Most shops won't take them until they are complete on their shots. Mobile groomers usually don't have an issue with vaccinations and will usually come earlier. Between 12-16 weeks is a great time to start, although you probably won't want a true hair cut at this time. It is best to first introduce a puppy to the grooming process early and with just a bath and blow dry, face, feet. The grooming process is noisy and scarey for a baby and it is best not to do it all at once if you can help it. Then later, in about 4-6 more weeks, you can do a fuller groom. This is where you may decide to clip the hair down. Puppy hair usually doesn't mat, so it may not be necessary. I usually don't give poodle puppies a full cut with clippers until they are around 5 months old. They look so cute with the puppy trim! I will usually just scissor, but not everyone wants that or does that. Just be aware that puppy hair is very soft, and when it is clippered it may appear uneven for a while. Of course, the dog probably won't be a perfect customer so allowances to the groomer must be made
yup, once she has all her shots book her in for a face/feet/tail and a bath & dry; it gives her a chance to meet the groomer and see the shop etc and work out what it's all about. You can talk to the groomer then about further grooming and whether you want to start the pattern in next time, or keep her fluff for a bit longer still.
I agree that it's best to introduce grooming asap. The more exposure the pup has to grooming, the better. Where I work, we offer a "puppy series" for a discounted rate to get the pups used to grooming slowly, rather than trying to do a full groom right from the start (it's just too stressful for most puppies and it doesn't make for a great first experience).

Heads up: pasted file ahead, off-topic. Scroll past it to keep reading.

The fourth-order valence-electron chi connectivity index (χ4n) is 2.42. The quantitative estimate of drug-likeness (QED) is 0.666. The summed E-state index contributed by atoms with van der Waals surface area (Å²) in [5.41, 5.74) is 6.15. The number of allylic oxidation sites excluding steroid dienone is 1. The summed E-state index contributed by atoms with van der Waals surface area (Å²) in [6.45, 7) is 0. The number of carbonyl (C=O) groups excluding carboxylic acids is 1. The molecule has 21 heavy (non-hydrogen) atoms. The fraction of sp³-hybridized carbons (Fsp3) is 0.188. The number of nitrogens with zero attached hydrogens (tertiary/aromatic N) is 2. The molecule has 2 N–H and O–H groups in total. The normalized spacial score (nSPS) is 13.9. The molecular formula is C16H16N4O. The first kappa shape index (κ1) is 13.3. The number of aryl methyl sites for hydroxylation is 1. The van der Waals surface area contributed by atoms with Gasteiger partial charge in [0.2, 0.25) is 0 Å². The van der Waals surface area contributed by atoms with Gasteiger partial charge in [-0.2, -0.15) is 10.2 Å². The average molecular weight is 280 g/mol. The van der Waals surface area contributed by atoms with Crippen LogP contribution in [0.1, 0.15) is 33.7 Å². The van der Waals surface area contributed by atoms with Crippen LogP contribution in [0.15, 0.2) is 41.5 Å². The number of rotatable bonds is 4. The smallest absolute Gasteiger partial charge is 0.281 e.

We like to get pups used to all the different noises of the shop and slowly introduce tools & clippers (a lot of puppies are scared of them the first time they hear & feel the vibration). If you can't find a shop to take the puppy in before it's fully vaccinated, then do as much as you can at home. Get the pup used to brushing (slickers & combs), touch its feet as often as possible, handle legs, ears, muzzle, etc. Always make everything a positive experience. Even if the grooming shop won't groom the pup yet, you could ask to stop in with her, give her treats there, ask for a nail trim, etc.. just to get her used to the place.
When you go for the groom, I'd recommend going slow. Maybe start with brushing & nail trim, possibly light scissor trim if she's doing well. Then have a bath & brushing, exposure to clippers, etc.. you just don't want to overwhelm her right from the start.
Lastly, I'd like to mention that in the past year I've seen more than a handful of matted pups for their first groom. The owners come in with 5-7 month old puppies that are matted all over. The puppies then have a negative first grooming experience because matting is uncomfortable to remove and can take a lot of time. After all the dematting, they're then bathed, dried, brushed, trimmed further to even everything out, and they have their nails trimmed, ears cleaned & plucked if necessary, etc. It's a long process and stressful, especially for a first experience. It's so important to make grooming a positive experience, so brushing at home is essential, especially if professional grooming can't be introduced sooner.
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